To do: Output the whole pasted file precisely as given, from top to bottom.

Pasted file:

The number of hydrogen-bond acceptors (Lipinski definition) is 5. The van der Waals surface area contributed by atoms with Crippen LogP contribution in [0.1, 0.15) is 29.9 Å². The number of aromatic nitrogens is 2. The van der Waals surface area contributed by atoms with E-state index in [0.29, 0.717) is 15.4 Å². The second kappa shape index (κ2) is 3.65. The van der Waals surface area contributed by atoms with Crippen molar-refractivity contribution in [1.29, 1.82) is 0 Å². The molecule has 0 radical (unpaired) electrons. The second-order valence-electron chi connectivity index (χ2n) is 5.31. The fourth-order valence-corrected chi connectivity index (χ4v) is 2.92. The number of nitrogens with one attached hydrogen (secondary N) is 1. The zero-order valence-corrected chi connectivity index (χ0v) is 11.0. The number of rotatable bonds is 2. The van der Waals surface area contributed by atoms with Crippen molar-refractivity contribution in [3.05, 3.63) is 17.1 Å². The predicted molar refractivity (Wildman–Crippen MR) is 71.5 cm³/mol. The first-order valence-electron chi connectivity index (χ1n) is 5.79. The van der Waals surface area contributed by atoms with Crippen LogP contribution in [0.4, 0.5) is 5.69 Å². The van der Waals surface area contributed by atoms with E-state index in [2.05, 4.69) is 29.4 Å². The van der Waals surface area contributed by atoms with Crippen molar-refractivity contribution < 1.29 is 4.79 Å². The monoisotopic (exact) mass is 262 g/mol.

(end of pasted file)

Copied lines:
The number of hydrogen-bond acceptors (Lipinski definition) is 5. The van der Waals surface area contributed by atoms with Crippen LogP contribution in [0.1, 0.15) is 29.9 Å². The number of aromatic nitrogens is 2. The van der Waals surface area contributed by atoms with E-state index in [0.29, 0.717) is 15.4 Å². The second kappa shape index (κ2) is 3.65. The van der Waals surface area contributed by atoms with Crippen molar-refractivity contribution in [1.29, 1.82) is 0 Å². The molecule has 0 radical (unpaired) electrons. The second-order valence-electron chi connectivity index (χ2n) is 5.31. The fourth-order valence-corrected chi connectivity index (χ4v) is 2.92. The number of nitrogens with one attached hydrogen (secondary N) is 1. The zero-order valence-corrected chi connectivity index (χ0v) is 11.0. The number of rotatable bonds is 2. The van der Waals surface area contributed by atoms with Crippen molar-refractivity contribution in [3.05, 3.63) is 17.1 Å². The predicted molar refractivity (Wildman–Crippen MR) is 71.5 cm³/mol. The first-order valence-electron chi connectivity index (χ1n) is 5.79. The van der Waals surface area contributed by atoms with Crippen LogP contribution in [0.4, 0.5) is 5.69 Å². The van der Waals surface area contributed by atoms with E-state index in [2.05, 4.69) is 29.4 Å². The van der Waals surface area contributed by atoms with Crippen molar-refractivity contribution < 1.29 is 4.79 Å². The monoisotopic (exact) mass is 262 g/mol.